Next, it definitely seems as though Hooper strove for authentic over "pretty."  Anne Hathaway's singing in the trailer is typical, but also, as you can see in the First Look (below), Hugh Jackman sang different versions of familiar songs, with one sounding slow and contemplative.  Hooper has said that one benefit to live singing is that the actors can sing as if the words are just occurring to them.  Also authentic was the weight loss both Jackman and Hathaway had to undergo, each of which was extreme in its own way.  Jackman lost a dramatic amount of weight in order to achieve the look of a starved occupant of a prison camp.  Fortunately, after the early scenes, he was able to go back to regular eating.  Hathaway lost 16 pounds during filming, to go from normal Fantine to starved-and-dying Fantine.  Both actors' situations remind me a little too much of Christian Bale's, whose starved look in The Machinist served as an example -- maybe the ultimate example -- of an actor suffering for his craft.      

Finally, oh yes, there is gritty.  One typical example: for street scenes outside of the Thenardiers' inn, Hooper arranged for horse dung to be scattered about for the sake of realism.  Then there were the tweets about the "Barricade Boys" getting covered in blood and grime before every take, tweets about extended battle scenes, photos of prisoner Valjean with a bloody shaved head, footage of prisoners singing "look down" while pulling ropes in waist deep water, and so on.  I have no doubt we'll actually get to see Gavroche die in the movie, as opposed to having it hidden from us as in the 25th Anniversary version.

Most importantly, Hooper and company seemed to try to incorporate as much material from the novel as possible.  Details like the Napoleon elephant, pictured in the previous post, were included.  An entire song devoted to an important passage in the book -- Valjean's growing attachment to Cosette, barely touched upon in the stage version -- was added.  There are rumors that Enjolras and Grantaire will die the way they did in the book, rather than how they do in the musical.  Apparently it is not enough for Hooper to simply make a good-to-excellent movie of the musical; he also wants a movie that captures the spirit of the novel.  I think that the stage version always did a good job capturing the essence of the novel, and the movie seems poised to do even better.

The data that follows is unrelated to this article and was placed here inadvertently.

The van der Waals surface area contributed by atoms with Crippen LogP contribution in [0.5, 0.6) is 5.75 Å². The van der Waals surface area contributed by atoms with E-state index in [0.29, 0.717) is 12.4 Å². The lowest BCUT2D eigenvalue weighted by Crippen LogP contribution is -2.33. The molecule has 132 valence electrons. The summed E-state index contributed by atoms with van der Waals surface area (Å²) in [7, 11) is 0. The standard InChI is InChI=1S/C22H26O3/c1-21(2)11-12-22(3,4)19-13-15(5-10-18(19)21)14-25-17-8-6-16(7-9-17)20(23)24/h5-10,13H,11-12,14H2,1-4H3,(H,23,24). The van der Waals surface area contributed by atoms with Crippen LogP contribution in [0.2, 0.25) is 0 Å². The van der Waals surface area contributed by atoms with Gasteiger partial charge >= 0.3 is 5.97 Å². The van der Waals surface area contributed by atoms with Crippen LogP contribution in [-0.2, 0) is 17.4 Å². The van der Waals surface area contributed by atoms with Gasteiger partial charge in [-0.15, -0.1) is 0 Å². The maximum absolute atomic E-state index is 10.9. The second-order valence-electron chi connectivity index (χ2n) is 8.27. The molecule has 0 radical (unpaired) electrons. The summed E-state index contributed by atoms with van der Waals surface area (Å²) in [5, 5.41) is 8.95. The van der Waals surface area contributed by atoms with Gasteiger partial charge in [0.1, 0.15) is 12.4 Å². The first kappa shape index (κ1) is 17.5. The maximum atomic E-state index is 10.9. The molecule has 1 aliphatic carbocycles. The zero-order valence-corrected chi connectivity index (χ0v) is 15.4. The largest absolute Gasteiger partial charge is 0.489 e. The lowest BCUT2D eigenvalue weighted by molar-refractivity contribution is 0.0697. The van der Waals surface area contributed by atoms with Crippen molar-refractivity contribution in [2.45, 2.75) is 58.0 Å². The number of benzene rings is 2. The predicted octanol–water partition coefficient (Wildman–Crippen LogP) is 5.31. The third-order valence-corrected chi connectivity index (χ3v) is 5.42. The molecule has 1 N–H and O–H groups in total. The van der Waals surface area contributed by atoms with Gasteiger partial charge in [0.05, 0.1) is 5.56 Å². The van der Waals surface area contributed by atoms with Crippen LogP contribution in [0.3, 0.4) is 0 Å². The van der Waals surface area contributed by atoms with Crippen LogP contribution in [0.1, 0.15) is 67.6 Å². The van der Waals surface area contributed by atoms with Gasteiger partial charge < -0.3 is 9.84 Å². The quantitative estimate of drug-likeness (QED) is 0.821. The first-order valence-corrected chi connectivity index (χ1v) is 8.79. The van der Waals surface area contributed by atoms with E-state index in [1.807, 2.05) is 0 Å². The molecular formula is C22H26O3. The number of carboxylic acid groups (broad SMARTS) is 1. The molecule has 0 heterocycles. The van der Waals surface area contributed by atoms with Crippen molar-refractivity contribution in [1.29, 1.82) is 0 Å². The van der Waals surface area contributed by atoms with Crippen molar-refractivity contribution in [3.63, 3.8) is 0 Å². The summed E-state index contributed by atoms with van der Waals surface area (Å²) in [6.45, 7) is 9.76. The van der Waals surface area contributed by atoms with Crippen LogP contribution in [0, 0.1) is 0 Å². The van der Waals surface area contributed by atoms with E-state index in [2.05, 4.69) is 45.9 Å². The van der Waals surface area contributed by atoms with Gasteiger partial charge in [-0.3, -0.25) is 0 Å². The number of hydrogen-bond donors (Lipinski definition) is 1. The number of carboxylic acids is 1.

Any dislikes I have about the production are minimal and based on very limited footage.  A lot of outside shots seem to have a grayish-blue hue, which can get tedious after a while.  "Paris" during the "Look Down" scenes doesn't look as crowded or as squalid as I always pictured it.  I'm not sure make-up did a good enough job aging Valjean and Javert nearly 20 years throughout the movie.  "Old" Valjean's hair makes me think of Gene Wilder.  It feels strange to me that some of Valjean's songs have been lowered to suit Jackman's vocal range; I hope that's not the case for all of them.  Eddie Redmayne and Amanda Seyfried don't look as exuberant as I expected them to look in "A Heart Full of Love."  Do they sing through that fence the whole time?  Finally, not sure how it will work to have "On My Own" moved to a different point in the musical.

But these are quibbles.  Otherwise, I am eagerly awaiting what Hooper and company have to show us.  What do you think?





          

2 comments:

  1. When I first heard Hugh Jackman and Russell Crowe would be in LM, I immediately thought of Crowe as Valjean, chiefly because he's big and a little bovine, which seemed to be the way Valjean was pictured in the book. As for Jackman, I pictured him as Javert chiefly because I'd seen him before with mutton-chop whiskers. :-) I've seen Jackman's "Oklahoma" so I know he can sing, but Crowe frightens me. He seems to have a pleasant voice but Javert is not a simply "pleasant" voice. If Javert's voice was a car it would be a Jaguar, full of power and fury, and I don't know if Crowe can do that. I've wanted to see LM as a movie since I first discovered it nearly 20 years ago, but I'm scared silly that it will be like ALW's POTO, which I'd also wanted as a movie until they did it. (Poor Gerard Butler, I wanted to like him but his singing is somewhere between Frank Sinatra and Mickey Rooney.) I've seen the musical about a dozen times in the last 19 years. Visually the film's previews have been stunning, but I am worried about a great many things. I'm pretty much holding my breath for Christmas, and this time not for the traditional reason.

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    1. Russell Crowe does seem like the physical heir to Colm Wilkinson... if he had a classically trained tenor voice, he probably would have been a shoe-in as Valjean. ;) I've had a little trouble adjusting to Crowe's voice, and have come to realize that it is because unlike the rest of the cast (from what little we've seen), he actually sings it out the way you would on the stage. Crowe's approach would probably be more typical if they had pre-recorded the tracks than the talk-sing approach Jackman uses.

      Gerard Butler was just miscast on every level for Phantom. I understand they wanted to go in a different direction ("He's Heathcliffe! The ugliness is all in his mind, don't you see?"), but they did nothing to alter the lyrics or the story to reflect that.